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Paul A. Fowler

Director of the Institute of Medical Sciences, University of Aberdeen

About Paul A. Fowler

I graduated from the University of Aberdeen in 1982 with a First Class Honours degree in Zoology and then went on to do my PhD (Aspects of Reproduction & Heterothermy in Seasonally Breeding Mammals) with Professor Paul Racey, Department of Zoology, University of Aberdeen, ending in 1986. I spent the next 3 years as a post-doctoral researcher with Professor Margaret Foster (Department of BioMedical...

I graduated from the University of Aberdeen in 1982 with a First Class Honours degree in Zoology and then went on to do my PhD (Aspects of Reproduction & Heterothermy in Seasonally Breeding Mammals) with Professor Paul Racey, Department of Zoology, University of Aberdeen, ending in 1986. I spent the next 3 years as a post-doctoral researcher with Professor Margaret Foster (Department of BioMedical Physics, University of Aberdeen), during which time we produced some of the seminal work on the use of MRI for the analysis of body composition and mammary gland function with collaborators at the Rowett Research and Hannah Institutes. In 1989 I moved to the Department of Obstetrics & Gynaecology, University of Aberdeen, to work with Professor Allan Templeton on ovarian hormones and anti-progesterones. In the new century, I joined the Institute of Medical Sciences, University of Aberdeen as a Professor of Translational Medical Sciences. In my 30-year academic career I have established an international reputation as a reproductive endocrinologist and become an international leader in the field of human fetal development and effects of maternal lifestyle (smoking, alcohol, drugs) and endocrine disruption. In an era of worldwide concern about the potential effects of endocrine-disrupting chemicals (EDCs) on the developing fetus, but with little conclusive supporting human evidence, my research stands out because it is focussed on a highly prevalent human fetal exposure (smoking) known to result in fetal endocrine changes and widespread adverse health consequences post-natally. My research has characterised the fetal effects, identified potential new mechanistic pathways and generated the first gene expression fingerprint of effects of maternal smoking on the human fetus. This is matched by my internationally recognised work using animal models to explore consequences of fetal exposure to a “real-life” complex cocktail of EDCs. I am Director of the flagship Institute of Medical Sciences at Aberdeen, a Fellow of the Royal Society of Biology and have roles in a number of international/European editorial and advisory groups. I have played an active role in promoting science by organising conferences, committee activity in learned societies and especially as Chair of the Society for Reproduction & Fertility. I have contributed increasingly to policy by my roles with the European Food Standards Authority (focussed on EDCs), and by active public engagement. I have demonstrated a long-term commitment to Scotland and Scottish science, exemplified by my numerous collaborations with Scottish colleagues that I have initiated and led.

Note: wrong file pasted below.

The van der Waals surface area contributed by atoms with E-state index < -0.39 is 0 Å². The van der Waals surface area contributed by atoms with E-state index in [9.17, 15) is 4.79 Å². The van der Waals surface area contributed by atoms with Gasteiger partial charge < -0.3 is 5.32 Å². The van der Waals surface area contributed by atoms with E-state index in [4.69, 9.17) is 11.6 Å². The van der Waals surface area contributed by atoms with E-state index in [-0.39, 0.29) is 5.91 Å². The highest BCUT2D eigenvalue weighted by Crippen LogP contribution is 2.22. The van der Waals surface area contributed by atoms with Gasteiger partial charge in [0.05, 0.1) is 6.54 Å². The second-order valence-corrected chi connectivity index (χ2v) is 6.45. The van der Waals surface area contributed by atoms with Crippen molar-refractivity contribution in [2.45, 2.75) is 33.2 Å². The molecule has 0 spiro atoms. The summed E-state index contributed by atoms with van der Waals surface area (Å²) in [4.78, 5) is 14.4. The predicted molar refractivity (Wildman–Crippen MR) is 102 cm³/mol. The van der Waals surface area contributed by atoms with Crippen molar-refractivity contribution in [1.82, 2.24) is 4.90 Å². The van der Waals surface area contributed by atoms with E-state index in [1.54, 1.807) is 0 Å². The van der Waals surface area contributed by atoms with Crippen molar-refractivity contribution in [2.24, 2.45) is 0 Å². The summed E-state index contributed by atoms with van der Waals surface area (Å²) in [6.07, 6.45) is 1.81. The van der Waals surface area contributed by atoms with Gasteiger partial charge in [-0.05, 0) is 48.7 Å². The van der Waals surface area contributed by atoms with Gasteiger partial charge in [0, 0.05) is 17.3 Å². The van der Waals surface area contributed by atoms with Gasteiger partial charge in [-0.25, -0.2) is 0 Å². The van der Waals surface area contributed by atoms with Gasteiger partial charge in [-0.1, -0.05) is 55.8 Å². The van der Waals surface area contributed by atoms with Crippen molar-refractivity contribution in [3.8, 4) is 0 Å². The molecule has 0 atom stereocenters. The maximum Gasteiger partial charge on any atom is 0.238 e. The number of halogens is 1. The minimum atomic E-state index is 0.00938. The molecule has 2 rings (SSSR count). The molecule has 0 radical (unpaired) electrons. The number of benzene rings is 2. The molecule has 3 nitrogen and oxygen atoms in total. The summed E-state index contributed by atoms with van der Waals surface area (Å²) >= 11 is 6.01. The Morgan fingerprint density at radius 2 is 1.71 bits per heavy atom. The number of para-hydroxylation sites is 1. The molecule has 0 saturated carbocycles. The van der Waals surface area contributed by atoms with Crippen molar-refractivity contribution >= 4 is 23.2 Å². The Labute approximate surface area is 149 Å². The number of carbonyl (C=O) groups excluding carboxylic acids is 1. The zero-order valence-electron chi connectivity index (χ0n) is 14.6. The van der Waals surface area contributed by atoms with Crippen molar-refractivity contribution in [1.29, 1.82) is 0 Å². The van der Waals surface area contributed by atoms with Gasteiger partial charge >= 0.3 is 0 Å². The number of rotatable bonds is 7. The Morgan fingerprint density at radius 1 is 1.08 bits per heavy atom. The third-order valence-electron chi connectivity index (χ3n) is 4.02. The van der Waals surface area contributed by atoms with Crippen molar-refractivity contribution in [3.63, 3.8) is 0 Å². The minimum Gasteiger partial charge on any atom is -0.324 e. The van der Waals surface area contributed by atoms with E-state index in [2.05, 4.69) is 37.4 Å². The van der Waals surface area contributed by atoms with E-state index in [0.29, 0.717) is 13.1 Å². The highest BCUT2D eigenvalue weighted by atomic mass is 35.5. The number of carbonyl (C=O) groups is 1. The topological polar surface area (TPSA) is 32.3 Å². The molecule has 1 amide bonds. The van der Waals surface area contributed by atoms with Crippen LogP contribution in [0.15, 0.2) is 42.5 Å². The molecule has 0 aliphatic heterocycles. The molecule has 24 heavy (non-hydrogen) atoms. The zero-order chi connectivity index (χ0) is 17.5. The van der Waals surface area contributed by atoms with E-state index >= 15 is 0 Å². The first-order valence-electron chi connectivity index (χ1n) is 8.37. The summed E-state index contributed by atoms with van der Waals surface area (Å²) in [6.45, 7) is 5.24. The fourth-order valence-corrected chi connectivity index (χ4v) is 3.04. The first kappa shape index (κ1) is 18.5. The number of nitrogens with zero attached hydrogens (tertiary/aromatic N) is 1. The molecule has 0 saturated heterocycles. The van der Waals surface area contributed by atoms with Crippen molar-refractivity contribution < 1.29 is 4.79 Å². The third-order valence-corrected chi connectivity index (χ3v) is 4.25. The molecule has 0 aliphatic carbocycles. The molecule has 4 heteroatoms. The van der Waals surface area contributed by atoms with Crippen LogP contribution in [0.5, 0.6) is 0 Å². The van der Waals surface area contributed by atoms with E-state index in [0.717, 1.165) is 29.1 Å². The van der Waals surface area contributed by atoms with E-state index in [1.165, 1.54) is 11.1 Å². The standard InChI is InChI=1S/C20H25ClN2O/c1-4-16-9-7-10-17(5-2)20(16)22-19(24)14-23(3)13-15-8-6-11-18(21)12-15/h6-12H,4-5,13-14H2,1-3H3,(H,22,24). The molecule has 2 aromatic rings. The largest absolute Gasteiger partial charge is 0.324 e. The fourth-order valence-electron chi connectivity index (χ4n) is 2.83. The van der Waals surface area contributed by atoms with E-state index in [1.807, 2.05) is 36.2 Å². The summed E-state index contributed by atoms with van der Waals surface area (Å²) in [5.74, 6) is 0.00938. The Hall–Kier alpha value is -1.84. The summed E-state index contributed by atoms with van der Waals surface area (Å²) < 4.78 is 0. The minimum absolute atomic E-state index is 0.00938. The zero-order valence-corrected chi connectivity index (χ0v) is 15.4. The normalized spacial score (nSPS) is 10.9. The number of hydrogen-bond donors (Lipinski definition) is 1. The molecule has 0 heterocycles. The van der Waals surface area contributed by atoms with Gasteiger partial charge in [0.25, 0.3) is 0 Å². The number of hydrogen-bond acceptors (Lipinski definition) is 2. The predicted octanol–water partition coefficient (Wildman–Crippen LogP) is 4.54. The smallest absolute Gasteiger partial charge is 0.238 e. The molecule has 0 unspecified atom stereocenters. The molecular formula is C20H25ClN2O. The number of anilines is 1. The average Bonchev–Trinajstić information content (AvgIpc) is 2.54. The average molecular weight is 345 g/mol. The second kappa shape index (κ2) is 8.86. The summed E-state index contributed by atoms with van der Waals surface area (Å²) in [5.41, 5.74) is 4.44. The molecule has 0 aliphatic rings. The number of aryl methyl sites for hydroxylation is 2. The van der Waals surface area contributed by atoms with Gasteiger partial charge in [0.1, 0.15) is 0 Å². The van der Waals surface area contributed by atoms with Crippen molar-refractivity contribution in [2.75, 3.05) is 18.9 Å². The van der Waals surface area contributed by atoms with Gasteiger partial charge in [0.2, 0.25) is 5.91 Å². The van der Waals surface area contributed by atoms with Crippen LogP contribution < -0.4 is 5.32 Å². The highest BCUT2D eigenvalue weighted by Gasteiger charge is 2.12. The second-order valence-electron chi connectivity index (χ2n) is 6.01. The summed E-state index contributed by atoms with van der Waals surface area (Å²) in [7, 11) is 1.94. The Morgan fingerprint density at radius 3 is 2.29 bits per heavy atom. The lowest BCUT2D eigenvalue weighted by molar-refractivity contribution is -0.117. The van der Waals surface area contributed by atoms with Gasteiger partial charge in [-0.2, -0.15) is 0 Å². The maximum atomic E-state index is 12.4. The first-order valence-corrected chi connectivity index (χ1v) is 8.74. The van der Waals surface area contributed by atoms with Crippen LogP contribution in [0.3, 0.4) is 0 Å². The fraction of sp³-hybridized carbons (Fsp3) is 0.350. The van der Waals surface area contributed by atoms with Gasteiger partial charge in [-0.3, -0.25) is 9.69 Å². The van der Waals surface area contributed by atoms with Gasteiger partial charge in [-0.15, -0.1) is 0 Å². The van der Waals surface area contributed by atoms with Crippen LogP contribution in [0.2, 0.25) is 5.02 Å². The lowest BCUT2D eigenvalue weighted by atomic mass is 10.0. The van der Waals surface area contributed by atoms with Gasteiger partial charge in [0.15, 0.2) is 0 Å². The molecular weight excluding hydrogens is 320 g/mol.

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Phone Number
01224 437528